John Boland’s retirement ends an era

Just two and a half years after accepting the top non-political professional position at Maine’s Department of Inland Fisheries and Wildlife, John Boland will retire on May 31. It’s the end of an era and leaves the agency with very little historical perspective.

Boland has worked for DIF&W for 36 years, 33 in the Fisheries Division that he led for eight years before his promotion. His current job put him in charge of both the Fisheries and the Wildlife Divisions.

Boland is personable and smart and an avid hunter, so adding wildlife issues to his responsibilities was not new to him, although he had big shoes to fill. Not long after he took the new job, I had the pleasure of fishing for a couple of days with John, Commissioner Chandler Woodcock, and former DIF&W Marketing Director Bill Pierce in the Rangeley Region. All good guys, fun to fish with, smart and passionate about the fisheries and wildlife resources in our state. We had some great discussions – and amazing fishing.

Dr. Ken Elowe left the top position at DIF&W to take an important position at the U.S. Fisheries and Wildlife Service. Elowe was well respected with a particularly good understanding of the political world in which DIF&W lives.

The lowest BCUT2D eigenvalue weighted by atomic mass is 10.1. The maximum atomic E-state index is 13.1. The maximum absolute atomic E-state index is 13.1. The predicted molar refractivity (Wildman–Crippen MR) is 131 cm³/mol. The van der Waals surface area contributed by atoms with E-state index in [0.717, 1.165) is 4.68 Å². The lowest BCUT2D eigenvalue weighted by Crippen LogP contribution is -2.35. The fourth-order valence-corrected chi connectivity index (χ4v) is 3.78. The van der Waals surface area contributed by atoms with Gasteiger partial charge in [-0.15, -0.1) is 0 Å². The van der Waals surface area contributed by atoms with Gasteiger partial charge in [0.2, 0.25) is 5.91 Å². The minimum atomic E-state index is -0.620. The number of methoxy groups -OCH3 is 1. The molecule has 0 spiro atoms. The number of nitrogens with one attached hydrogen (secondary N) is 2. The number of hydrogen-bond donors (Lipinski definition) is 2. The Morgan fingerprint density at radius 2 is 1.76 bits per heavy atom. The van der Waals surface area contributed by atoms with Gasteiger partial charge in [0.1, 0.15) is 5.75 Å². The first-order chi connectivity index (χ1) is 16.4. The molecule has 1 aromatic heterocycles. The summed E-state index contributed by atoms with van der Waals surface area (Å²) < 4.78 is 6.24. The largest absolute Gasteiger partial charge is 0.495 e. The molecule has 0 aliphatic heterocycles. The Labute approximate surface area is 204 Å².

In his current position, Boland managed 120 employees and a $14 million budget. I predicted when he took the new job that he would be frustrated with the small amount of time he’d have available for the “fun stuff,” the projects and initiatives that benefit Maine’s fish and wildlife.

After he leaves the department, I hope to sit down with John and give him a chance to reflect on his work. My relationship with Boland spanned the entire 18 years of my tenure as SAM’s executive director, and we wrestled with many contentious issues. I’m sure there were times he didn’t like me much – particularly as I brought more and more issues to the legislature.

When I began working for SAM in 1993, legislators sponsored very few fisheries bills. SAM changed that. This year the legislature was flooded with fisheries bills. SAM saw the waters of Maine as half empty of fish while DIF&W saw them as half full. That’s the simplest way to describe this disagreement.

As the years passed, these differences were magnified, leading SAM to the legislature with more and more fishing bills, all of which were opposed by DIF&W. I will never forget a SAM bill calling for year-round open water fishing, something that is common in other states.

DIF&W strongly opposed the bill at the legislature where it was defeated. One Regional Fisheries Biologist said year-round open water fishing would happen in his region over his dead body.

I remember a year when several SAM fishing bills at the legislature irritated Boland. But after speaking against the bills, Boland and his boss, Ken Elowe, worked with me and the legislative committee to improve the most important bill before it was enacted.